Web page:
More Teachers Than Pupils Drop Out Of School.

Earlier this week we had a New Labour clone drop in on one of our old education related posts to tell us Boggart Bloggers what evil people we are for making fun of those wonderful people who staff our schools and deliver New Labour’s modern education policies. Teachers it seems are wonderful, dedicated professionals who are totally committed to making sure pupils pass their SATS tests and schools hit their targets and do well in league tables.

These comments are always welcome because they refresh those old comment threads and also give is a chance to deliver a reply that is not so much a slap down as a pile driver any WWF wrestler would be proud of.

Bizarrely these visits usually occur at the same time as a news story that underlines the total and utter failure of New Labour’s education policies. This may just be coincidence as it surely is when we take the piss out of Obama and a couple of days later Obots will start turning up and accusing us of being Nazis just as they are now busy accusing people who don’t like the healthcare plan of being Nazis.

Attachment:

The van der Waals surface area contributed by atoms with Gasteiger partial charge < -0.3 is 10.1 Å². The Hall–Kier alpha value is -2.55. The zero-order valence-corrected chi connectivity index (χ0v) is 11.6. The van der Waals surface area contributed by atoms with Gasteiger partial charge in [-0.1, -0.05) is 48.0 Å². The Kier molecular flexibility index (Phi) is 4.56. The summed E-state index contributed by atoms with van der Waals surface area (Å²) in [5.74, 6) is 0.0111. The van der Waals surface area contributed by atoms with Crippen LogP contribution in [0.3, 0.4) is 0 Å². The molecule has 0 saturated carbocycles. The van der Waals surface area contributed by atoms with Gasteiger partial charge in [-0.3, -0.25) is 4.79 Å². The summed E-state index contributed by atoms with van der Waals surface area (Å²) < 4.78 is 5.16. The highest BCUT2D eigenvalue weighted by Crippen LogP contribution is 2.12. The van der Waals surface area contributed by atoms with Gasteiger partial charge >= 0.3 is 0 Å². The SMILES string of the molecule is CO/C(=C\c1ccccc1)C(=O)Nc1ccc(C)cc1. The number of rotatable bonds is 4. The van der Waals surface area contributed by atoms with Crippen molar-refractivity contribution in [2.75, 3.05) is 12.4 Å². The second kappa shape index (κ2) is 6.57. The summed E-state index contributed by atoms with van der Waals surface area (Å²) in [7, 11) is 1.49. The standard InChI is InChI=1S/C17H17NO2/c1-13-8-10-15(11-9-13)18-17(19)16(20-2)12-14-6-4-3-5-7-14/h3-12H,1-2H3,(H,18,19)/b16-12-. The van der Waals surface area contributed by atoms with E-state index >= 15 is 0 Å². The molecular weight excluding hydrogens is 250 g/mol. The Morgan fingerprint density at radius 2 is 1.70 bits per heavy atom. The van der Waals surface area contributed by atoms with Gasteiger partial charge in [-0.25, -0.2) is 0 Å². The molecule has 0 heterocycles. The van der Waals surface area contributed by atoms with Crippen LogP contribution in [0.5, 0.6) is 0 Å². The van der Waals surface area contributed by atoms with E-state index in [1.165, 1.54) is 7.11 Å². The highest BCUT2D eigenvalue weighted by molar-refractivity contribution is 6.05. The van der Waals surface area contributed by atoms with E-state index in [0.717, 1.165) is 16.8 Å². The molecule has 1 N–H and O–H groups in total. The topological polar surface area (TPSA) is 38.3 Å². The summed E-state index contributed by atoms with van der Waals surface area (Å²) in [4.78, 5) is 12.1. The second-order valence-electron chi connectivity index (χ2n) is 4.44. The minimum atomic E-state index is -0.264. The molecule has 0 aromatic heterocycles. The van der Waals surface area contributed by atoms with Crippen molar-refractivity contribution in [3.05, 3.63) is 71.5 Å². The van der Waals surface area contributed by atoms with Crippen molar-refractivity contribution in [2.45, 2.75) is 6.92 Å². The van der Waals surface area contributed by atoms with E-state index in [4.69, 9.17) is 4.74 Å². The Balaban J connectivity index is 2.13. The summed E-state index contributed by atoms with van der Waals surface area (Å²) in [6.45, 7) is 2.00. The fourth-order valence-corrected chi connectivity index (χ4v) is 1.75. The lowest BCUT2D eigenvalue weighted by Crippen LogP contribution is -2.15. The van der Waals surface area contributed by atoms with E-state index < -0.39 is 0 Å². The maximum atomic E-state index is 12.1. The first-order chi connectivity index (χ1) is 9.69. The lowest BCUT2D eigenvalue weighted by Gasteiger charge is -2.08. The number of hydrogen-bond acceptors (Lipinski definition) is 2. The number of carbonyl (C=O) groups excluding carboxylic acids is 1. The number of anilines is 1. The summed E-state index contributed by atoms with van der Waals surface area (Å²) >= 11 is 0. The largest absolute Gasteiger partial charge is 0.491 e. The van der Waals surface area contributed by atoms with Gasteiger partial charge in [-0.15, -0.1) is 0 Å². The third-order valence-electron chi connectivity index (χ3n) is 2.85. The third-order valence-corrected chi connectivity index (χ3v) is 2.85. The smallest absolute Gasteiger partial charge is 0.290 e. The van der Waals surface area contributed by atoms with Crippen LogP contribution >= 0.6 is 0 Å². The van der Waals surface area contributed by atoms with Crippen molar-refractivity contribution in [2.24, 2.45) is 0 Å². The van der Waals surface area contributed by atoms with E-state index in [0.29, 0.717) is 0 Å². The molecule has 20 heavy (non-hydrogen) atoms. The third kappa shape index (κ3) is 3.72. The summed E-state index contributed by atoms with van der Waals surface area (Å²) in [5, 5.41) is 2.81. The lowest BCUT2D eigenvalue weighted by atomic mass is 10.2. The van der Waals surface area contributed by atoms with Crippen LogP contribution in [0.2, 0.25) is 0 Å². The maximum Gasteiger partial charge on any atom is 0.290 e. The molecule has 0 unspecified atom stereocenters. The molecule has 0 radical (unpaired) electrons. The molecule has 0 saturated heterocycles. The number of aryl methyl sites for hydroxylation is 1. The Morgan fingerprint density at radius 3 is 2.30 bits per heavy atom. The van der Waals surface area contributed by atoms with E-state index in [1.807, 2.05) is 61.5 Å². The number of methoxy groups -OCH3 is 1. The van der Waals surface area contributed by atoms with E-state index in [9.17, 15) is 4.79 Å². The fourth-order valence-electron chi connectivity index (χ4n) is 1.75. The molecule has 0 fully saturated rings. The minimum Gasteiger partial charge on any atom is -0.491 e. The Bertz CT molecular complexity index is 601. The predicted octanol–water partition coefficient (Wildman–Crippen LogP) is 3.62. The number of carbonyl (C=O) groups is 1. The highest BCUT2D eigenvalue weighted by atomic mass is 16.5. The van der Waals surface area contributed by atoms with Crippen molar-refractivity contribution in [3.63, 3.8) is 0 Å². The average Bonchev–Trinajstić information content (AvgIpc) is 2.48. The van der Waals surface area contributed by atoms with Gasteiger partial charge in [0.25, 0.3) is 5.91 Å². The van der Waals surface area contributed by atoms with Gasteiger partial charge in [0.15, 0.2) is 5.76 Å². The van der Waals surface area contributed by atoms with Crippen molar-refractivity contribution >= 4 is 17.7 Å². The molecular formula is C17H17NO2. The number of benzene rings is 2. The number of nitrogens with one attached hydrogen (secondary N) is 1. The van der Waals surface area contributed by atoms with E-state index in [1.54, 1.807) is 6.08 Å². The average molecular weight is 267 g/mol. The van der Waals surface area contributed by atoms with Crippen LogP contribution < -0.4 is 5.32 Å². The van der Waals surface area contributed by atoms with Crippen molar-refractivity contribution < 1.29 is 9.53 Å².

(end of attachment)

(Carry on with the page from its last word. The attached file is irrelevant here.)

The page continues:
Is it Nazi to point out how comprehensively New Labour’s progressive education reforms have failed (unless of course there was a hidden agenda) ? Is it subversive to point out that an education system in which one on five school leavers cannot read or write has not exactly made great strides forward from the days when it was impossible to pass GCSEs without being able to read and write.

The latest in a long line of failures to be highlighted in the press is a set of figures showing that 40% of newly qualified teachers have left the state education system within six months of qualifying. A few of these teacher drop outs get jobs in private education but most quit teaching completely to take up careers as sex workers, shelf stackers, burger flippers or call centre clerks.

Sadly these early drop outs from teaching in state schools are often the best qualified of the output from teacher training. This leaves the people not bright enough to flip burgers or stack shelves to man our classrooms and equip teenagers with the skills they will need to build a future.

In the whacky world of New Labour Education Policymaking however a good grasp of their specialist subject is a less important requirement for young teachers than being part of an oppressed minority. This seems to apply most in the key areas of maths and the natural sciences. A maths teacher with a good A level in maths is more rare than a maths teacher with Tourette’s syndrome.

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